10th Nov 2009 by Daniel Cross, ChFC
Common stock is the most familiar type that investors are familiar with. Holders of common stock are, in fact, part owners of that company and take part in its profits and dividends should the company have any. Shareholders also gain voting power in the company and take part in major policy decisions and elect board members.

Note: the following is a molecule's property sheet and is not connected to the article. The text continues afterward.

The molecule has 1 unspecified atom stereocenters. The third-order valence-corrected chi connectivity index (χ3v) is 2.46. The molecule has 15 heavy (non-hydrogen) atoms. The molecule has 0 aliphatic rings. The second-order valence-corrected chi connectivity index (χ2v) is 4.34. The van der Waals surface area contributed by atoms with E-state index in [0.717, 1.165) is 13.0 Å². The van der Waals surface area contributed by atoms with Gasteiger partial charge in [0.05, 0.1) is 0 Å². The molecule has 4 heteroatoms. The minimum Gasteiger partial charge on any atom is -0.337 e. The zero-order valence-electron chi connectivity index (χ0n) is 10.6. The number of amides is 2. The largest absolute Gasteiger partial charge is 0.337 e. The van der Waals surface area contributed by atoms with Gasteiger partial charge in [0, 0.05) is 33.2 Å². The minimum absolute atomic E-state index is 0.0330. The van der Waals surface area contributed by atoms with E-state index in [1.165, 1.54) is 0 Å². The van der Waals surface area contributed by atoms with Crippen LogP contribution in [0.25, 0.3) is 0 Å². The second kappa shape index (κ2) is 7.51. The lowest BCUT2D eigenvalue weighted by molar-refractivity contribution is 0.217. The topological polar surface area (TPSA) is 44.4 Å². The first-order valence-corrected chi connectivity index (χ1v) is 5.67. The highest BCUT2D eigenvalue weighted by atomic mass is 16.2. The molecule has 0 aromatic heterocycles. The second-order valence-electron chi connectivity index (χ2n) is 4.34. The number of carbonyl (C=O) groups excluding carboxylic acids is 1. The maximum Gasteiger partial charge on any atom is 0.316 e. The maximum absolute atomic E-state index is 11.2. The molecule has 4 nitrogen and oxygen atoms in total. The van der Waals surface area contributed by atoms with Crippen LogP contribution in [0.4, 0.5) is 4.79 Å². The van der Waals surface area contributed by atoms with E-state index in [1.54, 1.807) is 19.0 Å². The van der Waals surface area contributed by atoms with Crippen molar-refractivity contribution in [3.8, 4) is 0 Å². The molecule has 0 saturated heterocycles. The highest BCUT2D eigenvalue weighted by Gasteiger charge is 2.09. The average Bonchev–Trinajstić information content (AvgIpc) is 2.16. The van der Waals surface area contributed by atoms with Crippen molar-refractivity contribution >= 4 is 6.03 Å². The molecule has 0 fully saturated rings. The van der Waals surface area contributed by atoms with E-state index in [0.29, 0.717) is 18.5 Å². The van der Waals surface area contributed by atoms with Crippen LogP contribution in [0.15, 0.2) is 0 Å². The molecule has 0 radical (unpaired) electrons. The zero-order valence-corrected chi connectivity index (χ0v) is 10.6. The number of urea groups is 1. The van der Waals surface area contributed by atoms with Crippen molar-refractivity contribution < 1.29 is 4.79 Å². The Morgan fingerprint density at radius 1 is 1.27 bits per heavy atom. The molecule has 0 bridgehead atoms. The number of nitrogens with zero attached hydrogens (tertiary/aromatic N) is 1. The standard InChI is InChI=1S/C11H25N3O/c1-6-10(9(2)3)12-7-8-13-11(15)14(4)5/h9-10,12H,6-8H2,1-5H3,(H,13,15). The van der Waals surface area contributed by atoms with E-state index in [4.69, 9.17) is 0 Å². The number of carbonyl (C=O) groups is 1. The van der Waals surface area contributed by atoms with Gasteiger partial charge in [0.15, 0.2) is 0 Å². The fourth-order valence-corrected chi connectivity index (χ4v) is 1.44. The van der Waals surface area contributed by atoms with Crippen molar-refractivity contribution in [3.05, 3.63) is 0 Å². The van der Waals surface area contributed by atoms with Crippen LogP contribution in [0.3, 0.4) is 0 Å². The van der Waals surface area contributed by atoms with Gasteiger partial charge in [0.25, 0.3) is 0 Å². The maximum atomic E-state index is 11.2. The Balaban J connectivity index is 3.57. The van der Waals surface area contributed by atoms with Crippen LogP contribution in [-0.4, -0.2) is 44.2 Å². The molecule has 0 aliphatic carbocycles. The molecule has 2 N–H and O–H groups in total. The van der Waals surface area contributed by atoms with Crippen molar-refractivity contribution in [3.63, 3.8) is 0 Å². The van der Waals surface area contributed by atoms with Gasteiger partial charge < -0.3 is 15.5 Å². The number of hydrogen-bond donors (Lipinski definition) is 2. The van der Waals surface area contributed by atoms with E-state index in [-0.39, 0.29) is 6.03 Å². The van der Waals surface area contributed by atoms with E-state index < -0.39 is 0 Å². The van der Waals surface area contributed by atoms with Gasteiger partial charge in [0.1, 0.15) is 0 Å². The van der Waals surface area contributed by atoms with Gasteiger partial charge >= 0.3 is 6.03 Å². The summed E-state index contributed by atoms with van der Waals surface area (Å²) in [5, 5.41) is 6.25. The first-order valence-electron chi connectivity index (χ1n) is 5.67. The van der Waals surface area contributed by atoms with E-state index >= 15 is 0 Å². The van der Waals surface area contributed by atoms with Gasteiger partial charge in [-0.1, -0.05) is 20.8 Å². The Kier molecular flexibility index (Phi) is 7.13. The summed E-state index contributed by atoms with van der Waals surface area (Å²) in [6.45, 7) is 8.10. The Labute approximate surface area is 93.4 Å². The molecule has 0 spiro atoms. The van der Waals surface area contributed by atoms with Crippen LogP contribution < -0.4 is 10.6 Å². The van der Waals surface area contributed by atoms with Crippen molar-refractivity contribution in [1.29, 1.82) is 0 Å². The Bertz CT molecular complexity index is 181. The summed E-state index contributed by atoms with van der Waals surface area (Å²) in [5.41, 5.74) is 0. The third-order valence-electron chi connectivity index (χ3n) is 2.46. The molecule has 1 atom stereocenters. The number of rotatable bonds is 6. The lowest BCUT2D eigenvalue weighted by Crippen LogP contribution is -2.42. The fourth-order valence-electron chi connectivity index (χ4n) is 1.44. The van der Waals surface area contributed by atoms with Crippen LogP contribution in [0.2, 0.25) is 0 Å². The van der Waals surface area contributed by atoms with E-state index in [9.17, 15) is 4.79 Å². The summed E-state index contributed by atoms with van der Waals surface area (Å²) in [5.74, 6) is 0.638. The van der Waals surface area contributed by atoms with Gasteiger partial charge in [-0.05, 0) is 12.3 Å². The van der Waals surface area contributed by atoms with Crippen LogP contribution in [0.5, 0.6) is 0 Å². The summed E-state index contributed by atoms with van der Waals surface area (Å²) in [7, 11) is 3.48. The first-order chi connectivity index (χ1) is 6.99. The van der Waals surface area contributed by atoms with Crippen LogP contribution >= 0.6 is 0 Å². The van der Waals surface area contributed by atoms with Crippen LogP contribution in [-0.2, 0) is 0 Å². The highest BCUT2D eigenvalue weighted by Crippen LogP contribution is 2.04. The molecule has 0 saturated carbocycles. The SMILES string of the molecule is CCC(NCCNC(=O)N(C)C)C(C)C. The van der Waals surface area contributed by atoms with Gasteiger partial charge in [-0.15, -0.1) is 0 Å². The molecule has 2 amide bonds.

Preferred stock differs in that, while being a form of ownership, there are no voting rights attached to it. In the case of a bankruptcy, preferred stock must be paid before common stock. The biggest drawback, other then lacking control rights, is that the stock gives substantially less returns than could be made with common shares.
Like This Answer?
This answer is the subjective opinion of the writer and not of FinancialAdvisory.com